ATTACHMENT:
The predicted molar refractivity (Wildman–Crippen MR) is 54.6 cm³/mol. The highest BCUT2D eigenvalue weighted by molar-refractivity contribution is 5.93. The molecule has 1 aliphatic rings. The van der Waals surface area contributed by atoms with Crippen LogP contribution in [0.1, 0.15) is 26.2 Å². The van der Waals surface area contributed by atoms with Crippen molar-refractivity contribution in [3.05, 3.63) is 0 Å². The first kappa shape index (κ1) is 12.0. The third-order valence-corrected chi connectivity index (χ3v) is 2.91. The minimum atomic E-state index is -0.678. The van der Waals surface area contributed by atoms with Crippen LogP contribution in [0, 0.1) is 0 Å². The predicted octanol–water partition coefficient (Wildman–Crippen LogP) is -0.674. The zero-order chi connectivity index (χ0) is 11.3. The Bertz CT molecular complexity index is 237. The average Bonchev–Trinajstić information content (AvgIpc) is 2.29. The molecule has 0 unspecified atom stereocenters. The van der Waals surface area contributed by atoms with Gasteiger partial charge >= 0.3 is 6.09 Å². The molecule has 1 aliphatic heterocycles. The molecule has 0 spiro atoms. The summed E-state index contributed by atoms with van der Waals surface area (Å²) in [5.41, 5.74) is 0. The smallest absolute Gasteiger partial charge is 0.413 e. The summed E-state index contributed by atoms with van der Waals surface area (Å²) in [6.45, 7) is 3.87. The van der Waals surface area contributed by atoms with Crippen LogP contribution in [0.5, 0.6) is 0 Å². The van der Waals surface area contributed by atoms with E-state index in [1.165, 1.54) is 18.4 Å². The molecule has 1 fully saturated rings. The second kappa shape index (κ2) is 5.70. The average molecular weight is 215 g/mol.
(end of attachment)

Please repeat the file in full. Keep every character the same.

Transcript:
The predicted molar refractivity (Wildman–Crippen MR) is 54.6 cm³/mol. The highest BCUT2D eigenvalue weighted by molar-refractivity contribution is 5.93. The molecule has 1 aliphatic rings. The van der Waals surface area contributed by atoms with Crippen LogP contribution in [0.1, 0.15) is 26.2 Å². The van der Waals surface area contributed by atoms with Crippen molar-refractivity contribution in [3.05, 3.63) is 0 Å². The first kappa shape index (κ1) is 12.0. The third-order valence-corrected chi connectivity index (χ3v) is 2.91. The minimum atomic E-state index is -0.678. The van der Waals surface area contributed by atoms with Crippen LogP contribution in [0, 0.1) is 0 Å². The predicted octanol–water partition coefficient (Wildman–Crippen LogP) is -0.674. The zero-order chi connectivity index (χ0) is 11.3. The Bertz CT molecular complexity index is 237. The average Bonchev–Trinajstić information content (AvgIpc) is 2.29. The molecule has 0 unspecified atom stereocenters. The van der Waals surface area contributed by atoms with Gasteiger partial charge >= 0.3 is 6.09 Å². The molecule has 1 aliphatic heterocycles. The molecule has 0 spiro atoms. The summed E-state index contributed by atoms with van der Waals surface area (Å²) in [5.41, 5.74) is 0. The smallest absolute Gasteiger partial charge is 0.413 e. The summed E-state index contributed by atoms with van der Waals surface area (Å²) in [6.45, 7) is 3.87. The van der Waals surface area contributed by atoms with Crippen LogP contribution in [0.5, 0.6) is 0 Å². The van der Waals surface area contributed by atoms with E-state index in [1.165, 1.54) is 18.4 Å². The molecule has 1 fully saturated rings. The second kappa shape index (κ2) is 5.70. The average molecular weight is 215 g/mol.